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  #21  
Old 06-06-2018, 05:13 PM
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SlowPoly SlowPoly is offline
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You’ve got a range of answers to chew on here. Mine is that monogamy is so culturally propped up that it would be hard to tell if anyone is inherently of a monogamous orientation. So many people defy the overwhelming pressure to be monogamous, that we must conclude nonmonogamy (or possibly a more general defiant nonconformity) is a strong drive.


But I want to ask you why you tossed this out before asking your topic question:
Quote:
Originally Posted by JapinaTricycle View Post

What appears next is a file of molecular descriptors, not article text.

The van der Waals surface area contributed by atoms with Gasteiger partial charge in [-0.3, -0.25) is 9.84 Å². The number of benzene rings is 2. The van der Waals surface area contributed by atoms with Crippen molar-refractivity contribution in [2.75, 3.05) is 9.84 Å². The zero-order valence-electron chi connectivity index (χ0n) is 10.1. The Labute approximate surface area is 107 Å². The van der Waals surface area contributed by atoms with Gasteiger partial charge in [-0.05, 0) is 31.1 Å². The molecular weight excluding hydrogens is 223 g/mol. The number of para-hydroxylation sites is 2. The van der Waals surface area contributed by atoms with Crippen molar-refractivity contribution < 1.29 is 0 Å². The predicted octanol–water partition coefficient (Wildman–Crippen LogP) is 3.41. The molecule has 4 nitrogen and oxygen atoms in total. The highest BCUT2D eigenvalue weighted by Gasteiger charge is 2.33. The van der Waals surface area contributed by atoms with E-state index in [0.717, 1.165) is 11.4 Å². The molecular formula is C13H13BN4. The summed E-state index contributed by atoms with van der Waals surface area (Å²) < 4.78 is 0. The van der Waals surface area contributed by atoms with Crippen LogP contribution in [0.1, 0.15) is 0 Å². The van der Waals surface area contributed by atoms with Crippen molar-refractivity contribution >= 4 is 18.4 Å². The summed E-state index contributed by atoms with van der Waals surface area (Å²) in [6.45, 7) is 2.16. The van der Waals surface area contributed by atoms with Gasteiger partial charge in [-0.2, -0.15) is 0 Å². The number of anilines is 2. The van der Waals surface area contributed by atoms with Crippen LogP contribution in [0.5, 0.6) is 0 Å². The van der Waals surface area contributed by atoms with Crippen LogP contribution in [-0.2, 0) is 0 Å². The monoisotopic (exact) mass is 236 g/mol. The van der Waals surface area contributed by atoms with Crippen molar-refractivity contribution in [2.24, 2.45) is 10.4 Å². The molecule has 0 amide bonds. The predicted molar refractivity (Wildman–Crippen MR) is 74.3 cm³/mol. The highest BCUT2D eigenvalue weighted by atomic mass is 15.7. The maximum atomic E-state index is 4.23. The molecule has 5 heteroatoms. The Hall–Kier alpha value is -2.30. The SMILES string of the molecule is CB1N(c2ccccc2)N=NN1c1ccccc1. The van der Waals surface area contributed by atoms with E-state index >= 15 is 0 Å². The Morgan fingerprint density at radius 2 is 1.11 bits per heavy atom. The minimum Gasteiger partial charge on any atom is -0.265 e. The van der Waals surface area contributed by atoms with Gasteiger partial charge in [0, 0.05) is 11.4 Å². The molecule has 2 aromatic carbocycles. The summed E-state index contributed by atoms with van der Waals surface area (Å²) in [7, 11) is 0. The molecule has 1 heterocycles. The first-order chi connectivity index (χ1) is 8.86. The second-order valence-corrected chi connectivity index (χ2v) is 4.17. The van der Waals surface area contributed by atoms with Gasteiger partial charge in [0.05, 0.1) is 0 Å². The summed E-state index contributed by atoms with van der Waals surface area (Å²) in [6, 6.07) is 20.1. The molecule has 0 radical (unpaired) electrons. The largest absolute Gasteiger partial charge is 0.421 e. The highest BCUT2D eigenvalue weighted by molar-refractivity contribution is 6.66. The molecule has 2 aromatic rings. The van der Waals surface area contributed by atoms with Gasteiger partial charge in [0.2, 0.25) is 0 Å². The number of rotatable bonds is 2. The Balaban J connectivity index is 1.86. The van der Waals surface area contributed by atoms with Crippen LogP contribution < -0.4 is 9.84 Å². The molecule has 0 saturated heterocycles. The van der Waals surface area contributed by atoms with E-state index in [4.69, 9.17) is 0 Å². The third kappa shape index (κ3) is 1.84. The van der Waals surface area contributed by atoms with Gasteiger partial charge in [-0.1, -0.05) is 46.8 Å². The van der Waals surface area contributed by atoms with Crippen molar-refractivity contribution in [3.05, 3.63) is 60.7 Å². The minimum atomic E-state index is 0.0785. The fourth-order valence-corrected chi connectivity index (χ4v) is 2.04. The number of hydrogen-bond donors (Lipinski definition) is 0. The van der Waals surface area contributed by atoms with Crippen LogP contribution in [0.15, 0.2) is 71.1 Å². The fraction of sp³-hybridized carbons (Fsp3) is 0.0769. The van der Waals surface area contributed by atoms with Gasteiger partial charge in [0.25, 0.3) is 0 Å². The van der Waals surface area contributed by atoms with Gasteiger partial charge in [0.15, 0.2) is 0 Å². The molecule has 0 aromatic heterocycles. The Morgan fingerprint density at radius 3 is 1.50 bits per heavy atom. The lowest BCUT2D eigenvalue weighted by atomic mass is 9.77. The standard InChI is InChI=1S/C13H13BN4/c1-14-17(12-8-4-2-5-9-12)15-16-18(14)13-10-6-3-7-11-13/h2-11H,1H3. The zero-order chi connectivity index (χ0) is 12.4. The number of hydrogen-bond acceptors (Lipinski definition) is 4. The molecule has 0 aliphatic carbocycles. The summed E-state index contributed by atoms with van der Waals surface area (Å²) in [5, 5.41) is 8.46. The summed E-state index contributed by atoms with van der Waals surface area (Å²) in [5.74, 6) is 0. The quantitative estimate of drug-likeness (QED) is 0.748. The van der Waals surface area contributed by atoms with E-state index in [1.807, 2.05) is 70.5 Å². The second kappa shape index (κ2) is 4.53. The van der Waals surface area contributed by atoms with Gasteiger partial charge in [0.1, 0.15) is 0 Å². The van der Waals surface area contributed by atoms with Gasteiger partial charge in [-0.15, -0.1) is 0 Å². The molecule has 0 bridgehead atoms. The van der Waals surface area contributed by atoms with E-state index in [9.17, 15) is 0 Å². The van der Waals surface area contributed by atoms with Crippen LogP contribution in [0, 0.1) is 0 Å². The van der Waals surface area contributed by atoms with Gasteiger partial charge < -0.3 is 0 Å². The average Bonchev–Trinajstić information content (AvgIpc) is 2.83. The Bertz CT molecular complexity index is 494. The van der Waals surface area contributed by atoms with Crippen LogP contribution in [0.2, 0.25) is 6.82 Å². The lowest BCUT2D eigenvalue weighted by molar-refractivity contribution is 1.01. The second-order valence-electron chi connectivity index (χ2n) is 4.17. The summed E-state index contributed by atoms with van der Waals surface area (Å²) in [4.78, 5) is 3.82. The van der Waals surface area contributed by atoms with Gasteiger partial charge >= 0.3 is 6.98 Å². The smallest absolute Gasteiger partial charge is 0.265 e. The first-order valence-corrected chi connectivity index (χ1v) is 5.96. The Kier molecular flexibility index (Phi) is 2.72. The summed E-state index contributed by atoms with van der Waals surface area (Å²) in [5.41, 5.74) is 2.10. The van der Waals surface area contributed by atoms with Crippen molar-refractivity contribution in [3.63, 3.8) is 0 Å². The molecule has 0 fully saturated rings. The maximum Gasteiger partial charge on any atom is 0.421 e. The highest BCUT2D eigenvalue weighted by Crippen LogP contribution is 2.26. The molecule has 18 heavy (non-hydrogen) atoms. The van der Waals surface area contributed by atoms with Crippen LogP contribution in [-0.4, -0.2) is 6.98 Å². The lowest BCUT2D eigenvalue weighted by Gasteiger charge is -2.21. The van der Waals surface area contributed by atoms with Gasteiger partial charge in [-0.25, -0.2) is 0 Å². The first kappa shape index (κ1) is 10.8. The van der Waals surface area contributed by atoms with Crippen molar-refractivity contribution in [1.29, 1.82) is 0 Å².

Before even asking about the concept of consensuality, . . .
What do you mean by “consensuality”? Are you asserting that the “orientation or preference” question is more important or more fundamental than matters of consent? Was this meaningless word clutter, or a space holder for another topic you plan?
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  #22  
Old 06-06-2018, 05:14 PM
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Quote:
Originally Posted by vinsanity0 View Post
Yeah, so that makes me a womanizer in some people's eyes. I don't think you can speak for men at all.
I think your male privilege is coloring your views here.
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  #23  
Old 06-06-2018, 05:44 PM
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Quote:
Originally Posted by vinsanity0 View Post
I doubt if it is as intense for most poly people. I certainly feel no pressure to remain hidden as I would if I was gay.
When you say "most poly people," you speak as if being male is the default.